It’s important to remember that the temperatures listed in the app are not the same as the ambient room temperature, ie the setting you would use for your heating thermostat – instead, this is the direct temperature of the pillow in contact with your head – a useful analogy instead is to think of this as the temperature of the water in a swimming pool. So, whilst you might be inclined to adjust Moona’s settings based on your idea of what you think a cool room is, it’s better to go with the automatic profile settings, and then adjust according to your personal preferences.
So why are there three different temperature settings I hear you ask?
Well, it’s a good question, and the answer is slightly counter-intuitive. You see, although sometimes we associate a warm bed with snuggly comfort, the science tells us that if we’re too hot, it disrupts our circadian temperature regulation mechanisms and can cause us to wake up – our body’s core temperature naturally takes a temperature dip during the night – and we need to stay within a ‘coolish’ temperature range for optimal sleep.
However, at the same time, when we get into bed, psychologically, we may want to feel warm, just to feel relaxed enough to drift off. So, that’s why there’s a separate setting for the Fall Asleep temperature, a temperature throughout the night, and a separate (higher) temperature for waking up (more about this later). The default duration of the Fall Asleep and Wake Up phases is 20 minutes although you can dig into the settings and change them to whatever you like.
The next screen is the alarm. What this means in Moona terms is not an audible, or vibrating alarm, but a temperature alarm. So, as we just mentioned, when it gets too hot in bed, it can cause us to wake up. So, the idea here is that, instead of being startled out of bed by a nasty, angry beeping alarm tone – instead you set your desired wake time, and 20 minutes prior to this, Moona will gradually increase the temperature of the water inside the pillow, to the point you specified in your Wake Up temperature, which will have the effect of gradually, gently rousing you out of slumber.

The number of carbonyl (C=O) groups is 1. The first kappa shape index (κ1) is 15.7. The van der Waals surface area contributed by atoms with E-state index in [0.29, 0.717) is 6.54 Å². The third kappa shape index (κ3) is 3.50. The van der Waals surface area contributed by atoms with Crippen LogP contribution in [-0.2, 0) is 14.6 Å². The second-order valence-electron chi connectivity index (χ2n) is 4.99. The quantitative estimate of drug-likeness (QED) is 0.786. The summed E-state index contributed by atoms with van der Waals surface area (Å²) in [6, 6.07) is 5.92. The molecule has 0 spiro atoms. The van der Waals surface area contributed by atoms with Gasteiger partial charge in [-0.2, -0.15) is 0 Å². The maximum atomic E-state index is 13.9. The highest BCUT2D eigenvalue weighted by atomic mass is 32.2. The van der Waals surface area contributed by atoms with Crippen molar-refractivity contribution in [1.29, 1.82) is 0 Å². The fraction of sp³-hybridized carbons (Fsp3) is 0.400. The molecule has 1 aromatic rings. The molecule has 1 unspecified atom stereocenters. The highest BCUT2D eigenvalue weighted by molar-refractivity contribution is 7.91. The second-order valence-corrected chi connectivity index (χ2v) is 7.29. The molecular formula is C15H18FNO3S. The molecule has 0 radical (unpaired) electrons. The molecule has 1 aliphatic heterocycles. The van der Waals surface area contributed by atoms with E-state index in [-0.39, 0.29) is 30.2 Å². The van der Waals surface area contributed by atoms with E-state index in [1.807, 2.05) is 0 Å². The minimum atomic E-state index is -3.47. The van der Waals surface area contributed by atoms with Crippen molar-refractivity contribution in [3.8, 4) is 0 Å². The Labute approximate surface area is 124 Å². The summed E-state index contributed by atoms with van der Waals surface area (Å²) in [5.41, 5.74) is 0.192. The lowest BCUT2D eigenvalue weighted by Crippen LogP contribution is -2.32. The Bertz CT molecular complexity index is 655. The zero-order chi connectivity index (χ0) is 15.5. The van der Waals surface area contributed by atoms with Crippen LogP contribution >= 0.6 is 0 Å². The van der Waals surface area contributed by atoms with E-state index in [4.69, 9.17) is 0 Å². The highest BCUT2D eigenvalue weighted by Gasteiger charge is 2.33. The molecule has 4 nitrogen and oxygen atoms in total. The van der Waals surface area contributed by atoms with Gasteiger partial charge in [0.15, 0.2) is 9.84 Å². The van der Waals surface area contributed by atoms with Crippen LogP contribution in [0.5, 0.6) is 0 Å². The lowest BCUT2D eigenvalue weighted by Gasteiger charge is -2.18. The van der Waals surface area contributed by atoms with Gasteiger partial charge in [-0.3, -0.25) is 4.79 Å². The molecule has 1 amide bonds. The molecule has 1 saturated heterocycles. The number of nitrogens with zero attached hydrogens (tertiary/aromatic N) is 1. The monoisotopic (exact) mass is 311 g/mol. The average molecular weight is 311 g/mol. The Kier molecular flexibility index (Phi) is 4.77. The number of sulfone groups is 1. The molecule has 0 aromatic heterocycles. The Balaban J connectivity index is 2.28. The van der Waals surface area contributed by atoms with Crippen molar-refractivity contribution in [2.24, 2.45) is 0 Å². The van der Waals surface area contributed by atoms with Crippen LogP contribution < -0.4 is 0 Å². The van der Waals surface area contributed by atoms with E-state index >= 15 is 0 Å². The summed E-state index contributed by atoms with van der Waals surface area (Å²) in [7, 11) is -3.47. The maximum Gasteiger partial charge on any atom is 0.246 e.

There’s also a separate function for napping. This is useful if, like me, you like to incorporate regular power naps when you can to boost your energy in the day. Again, you can adjust the temperature profile settings for napping.
The third tab is where you can find all of the sleep data collected during the night. To be perfectly honest, these days I take most sleep tracking data with a pinch of salt.
Unless you can book yourself into a sleep clinic for a polysomnograph – where you’ll get clinically validated measures of dozens of metrics covering your brainwave data, eye movements, breathing, heart-rate, muscle tone etc – it’s extremely difficult, arguably impossible to get ‘accurate’ measurements of your sleep duration, wake incidences, light, deep, REM sleep stages. But that’s a whole, separate discussion (check out our deep dive podcast episode about sleep tracking here)
That said, Moona does contain a movement-based sleep tracker inside the pillow pad, and this is used to calculate a range of metrics include fall asleep time, sleep duration and wake time. Plus, on the bedside device there are also sensors to measure ambient light, ambient temperature and humidity.
These are all reflected back in your Sleep Data dashboard and you can review daily or weekly – which opens up another realm of analytics, with further metrics representing ‘Bedtime consitency’, Bedtime Score, as well as tips for your sleep environment such as decreasing the room humidity.
All in all the data is recorded and presented neatly and in a well laid out user interface, which no doubt some users will get a lot of value out of. But here’s the thing…. Moona’s sleep tracker is only movement based, and that means it can’t really tell whether you’re lying in bed awake, or if you’re actually asleep.
Comparing one night’s Moona data with my FitBit Charge 4, it’s clear that Moona recorded my falling asleep and waking up pretty accurately, but in doing so, Moona’s sleep tracking algorithm calculated I was asleep for 9 and a half hours, when really, as my Fitbit revealed, I was actually awake for a big proportion of this time.
So, whilst Moona measured my Total Sleep Time as 9 hours 21 min, FitBit told me I actually had 7 hours 42 min of sleep, plus 1 hour 26 min of wake time in bed, totalling 9 hours 8 min.